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The Demystification of Diversification: How Diversifying Can Work Magic on Your Portfolio
| StreetShares Blog

By StreetShares on May 10, 2018

Diversifying your investments - it's a phrase you've heard, and you know you should do it, but what does it actually mean? Essentially, it means that putting all of your financial eggs in one basket is a bad idea. The market is notoriously unpredictable, and diversification will play a vital role in fortifying your interests. You can reduce your investment risk, stabilize your income flow, and have a better shot at long-term financial success by investing in a wide variety of different assets that are in line with your goals and risk tolerance. 

How a Diverse Portfolio Can Provide Long-Term Financial Stability

Why is it Important to Diversify?

In any business or investment, there's always an element of uncertainty. There are times you smile your way to the bank and times you curse your poor decisions. Diversifying your portfolio offers some protection by reducing the impact of significant losses in certain areas of the economy. It does so by ensuring your portfolio includes assets that aren't interconnected. As a result, your portfolio is on considerably safer ground, as it's highly unlikely that a single event will have the same impact across diverse businesses. Dissimilar assets generally react differently to shake-ups in the market and provide the best defense against a potential financial crisis.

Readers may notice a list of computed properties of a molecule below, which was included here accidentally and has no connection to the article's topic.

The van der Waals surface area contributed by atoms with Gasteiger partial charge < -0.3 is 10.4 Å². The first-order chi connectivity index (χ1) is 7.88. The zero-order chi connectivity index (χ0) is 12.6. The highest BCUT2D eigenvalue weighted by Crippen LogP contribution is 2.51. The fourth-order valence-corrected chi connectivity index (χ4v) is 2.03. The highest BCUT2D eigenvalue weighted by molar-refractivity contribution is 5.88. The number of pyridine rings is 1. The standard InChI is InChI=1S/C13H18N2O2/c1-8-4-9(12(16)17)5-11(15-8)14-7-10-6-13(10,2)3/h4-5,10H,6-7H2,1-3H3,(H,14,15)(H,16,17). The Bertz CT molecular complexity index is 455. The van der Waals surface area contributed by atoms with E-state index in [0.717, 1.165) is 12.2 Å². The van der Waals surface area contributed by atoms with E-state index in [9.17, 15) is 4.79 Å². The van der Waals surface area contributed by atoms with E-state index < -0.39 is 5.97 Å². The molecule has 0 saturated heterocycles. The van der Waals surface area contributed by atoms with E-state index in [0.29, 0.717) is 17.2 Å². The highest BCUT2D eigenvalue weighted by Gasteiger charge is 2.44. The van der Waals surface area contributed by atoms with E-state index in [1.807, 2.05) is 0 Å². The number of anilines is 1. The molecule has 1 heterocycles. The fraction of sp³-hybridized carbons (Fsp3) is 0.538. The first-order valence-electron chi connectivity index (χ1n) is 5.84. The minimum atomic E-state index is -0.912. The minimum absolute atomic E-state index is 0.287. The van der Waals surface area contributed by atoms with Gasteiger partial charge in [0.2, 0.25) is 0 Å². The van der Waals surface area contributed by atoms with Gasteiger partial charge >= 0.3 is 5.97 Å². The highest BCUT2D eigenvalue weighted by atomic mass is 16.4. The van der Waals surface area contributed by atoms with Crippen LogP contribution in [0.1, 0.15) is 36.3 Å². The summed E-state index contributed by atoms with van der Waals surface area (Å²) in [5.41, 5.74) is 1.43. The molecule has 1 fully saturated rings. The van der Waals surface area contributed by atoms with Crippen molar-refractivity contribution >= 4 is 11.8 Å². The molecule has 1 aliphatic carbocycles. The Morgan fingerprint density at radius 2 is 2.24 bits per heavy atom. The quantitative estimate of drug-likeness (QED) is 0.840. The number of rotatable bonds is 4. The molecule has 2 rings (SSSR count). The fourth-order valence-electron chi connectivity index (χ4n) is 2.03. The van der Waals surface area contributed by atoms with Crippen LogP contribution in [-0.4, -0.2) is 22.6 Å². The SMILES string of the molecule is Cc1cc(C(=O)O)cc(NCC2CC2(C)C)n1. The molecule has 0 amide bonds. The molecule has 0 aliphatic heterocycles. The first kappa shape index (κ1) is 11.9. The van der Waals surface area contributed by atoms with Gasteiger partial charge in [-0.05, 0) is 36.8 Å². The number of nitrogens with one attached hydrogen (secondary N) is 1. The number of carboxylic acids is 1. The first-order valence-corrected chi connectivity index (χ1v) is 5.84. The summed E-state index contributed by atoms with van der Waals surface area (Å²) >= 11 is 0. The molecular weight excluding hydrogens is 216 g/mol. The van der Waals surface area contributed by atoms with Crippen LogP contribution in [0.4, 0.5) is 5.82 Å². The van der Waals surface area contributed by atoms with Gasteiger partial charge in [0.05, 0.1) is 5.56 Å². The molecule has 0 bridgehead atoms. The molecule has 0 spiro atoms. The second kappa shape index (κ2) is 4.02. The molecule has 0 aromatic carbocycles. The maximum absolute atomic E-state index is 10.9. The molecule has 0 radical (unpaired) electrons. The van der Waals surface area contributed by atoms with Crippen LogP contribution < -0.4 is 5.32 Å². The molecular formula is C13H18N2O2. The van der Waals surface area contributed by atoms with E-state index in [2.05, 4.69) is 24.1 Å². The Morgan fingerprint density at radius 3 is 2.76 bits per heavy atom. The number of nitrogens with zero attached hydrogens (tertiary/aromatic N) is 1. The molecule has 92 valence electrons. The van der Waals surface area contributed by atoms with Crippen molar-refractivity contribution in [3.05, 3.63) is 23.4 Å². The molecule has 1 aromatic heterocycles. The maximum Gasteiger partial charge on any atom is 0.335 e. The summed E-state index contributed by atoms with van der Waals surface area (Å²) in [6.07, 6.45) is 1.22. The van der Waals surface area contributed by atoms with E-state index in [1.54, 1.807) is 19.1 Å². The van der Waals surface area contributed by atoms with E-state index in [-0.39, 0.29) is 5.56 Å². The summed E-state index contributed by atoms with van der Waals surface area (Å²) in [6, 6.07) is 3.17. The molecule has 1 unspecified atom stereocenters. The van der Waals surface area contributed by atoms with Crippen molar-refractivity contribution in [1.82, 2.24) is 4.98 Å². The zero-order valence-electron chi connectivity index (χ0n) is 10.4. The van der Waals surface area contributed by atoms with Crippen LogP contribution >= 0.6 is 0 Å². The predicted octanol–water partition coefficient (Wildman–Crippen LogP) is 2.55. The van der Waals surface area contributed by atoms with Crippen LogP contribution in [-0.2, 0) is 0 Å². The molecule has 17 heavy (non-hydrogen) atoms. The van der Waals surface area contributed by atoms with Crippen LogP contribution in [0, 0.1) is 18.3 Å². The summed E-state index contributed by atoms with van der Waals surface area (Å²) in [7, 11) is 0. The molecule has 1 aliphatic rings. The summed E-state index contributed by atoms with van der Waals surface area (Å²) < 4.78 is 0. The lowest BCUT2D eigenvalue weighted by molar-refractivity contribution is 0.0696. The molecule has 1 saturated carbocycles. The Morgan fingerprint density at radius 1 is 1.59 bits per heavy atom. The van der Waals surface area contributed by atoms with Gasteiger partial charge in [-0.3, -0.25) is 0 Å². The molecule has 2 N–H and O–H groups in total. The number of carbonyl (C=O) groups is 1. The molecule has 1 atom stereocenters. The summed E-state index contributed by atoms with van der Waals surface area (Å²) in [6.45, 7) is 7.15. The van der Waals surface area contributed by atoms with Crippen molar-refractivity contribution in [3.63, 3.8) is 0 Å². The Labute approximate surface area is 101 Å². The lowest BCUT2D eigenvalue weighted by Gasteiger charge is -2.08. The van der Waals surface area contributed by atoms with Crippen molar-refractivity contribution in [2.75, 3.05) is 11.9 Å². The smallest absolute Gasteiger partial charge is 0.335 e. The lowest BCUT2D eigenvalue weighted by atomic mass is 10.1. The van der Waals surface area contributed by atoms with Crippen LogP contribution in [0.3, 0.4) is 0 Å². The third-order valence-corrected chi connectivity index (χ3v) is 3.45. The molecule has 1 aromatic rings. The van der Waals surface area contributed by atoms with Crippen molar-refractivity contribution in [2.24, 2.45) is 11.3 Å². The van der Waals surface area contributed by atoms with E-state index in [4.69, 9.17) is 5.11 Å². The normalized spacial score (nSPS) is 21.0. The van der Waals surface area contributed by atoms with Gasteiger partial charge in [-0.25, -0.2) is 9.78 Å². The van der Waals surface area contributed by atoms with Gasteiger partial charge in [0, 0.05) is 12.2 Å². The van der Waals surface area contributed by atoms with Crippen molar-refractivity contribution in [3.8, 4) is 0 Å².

What Can Happen if You Don’t Diversify?

Free ebook: 9 Tips to Grow Your BusinessDon't even consider it! Not diversifying your portfolio can be a recipe for disaster. Without a diverse portfolio, a significant financial crisis in one area of the economy could considerably harm or even wipe out your entire portfolio. There's also the potential disadvantage of your business not growing as fast as your competitive counterparts. Have you been wondering how your competitors are growing so quickly while you're left in the dust? It could be because they are seeing great returns on a smartly diversified portfolio and are using that to invest back into their business.

Read next: Take the Road Less Traveled: 8 Awesome Reasons to Start Alternative Investing Today

How do you Diversify your Portfolio?

Before diversifying your portfolio among bonds, stocks, and other investments, there are a few things you'll have to consider. Factors like your age, risk tolerance, financial goals, and family needs can affect the way you choose to diversify your money. It's always best to consult a financial advisor if you're ever unsure on the best way to proceed! But just to give you an overview, here are some common ways to diversify:

Diversify Across Asset Classes

Asset classes are different types of investments that carry different levels of risks. They include stocks, bonds, and cash. If you want an asset that offers the highest potential for growth, then stocks are what you need. Stocks generally do well when the economy is on the upswing. However, they also carry the most risk. If you aren't big on taking high risks, you likely want to have a low balance of stocks in your portfolio and make sure to invest in shares of many different companies in diverse fields of business.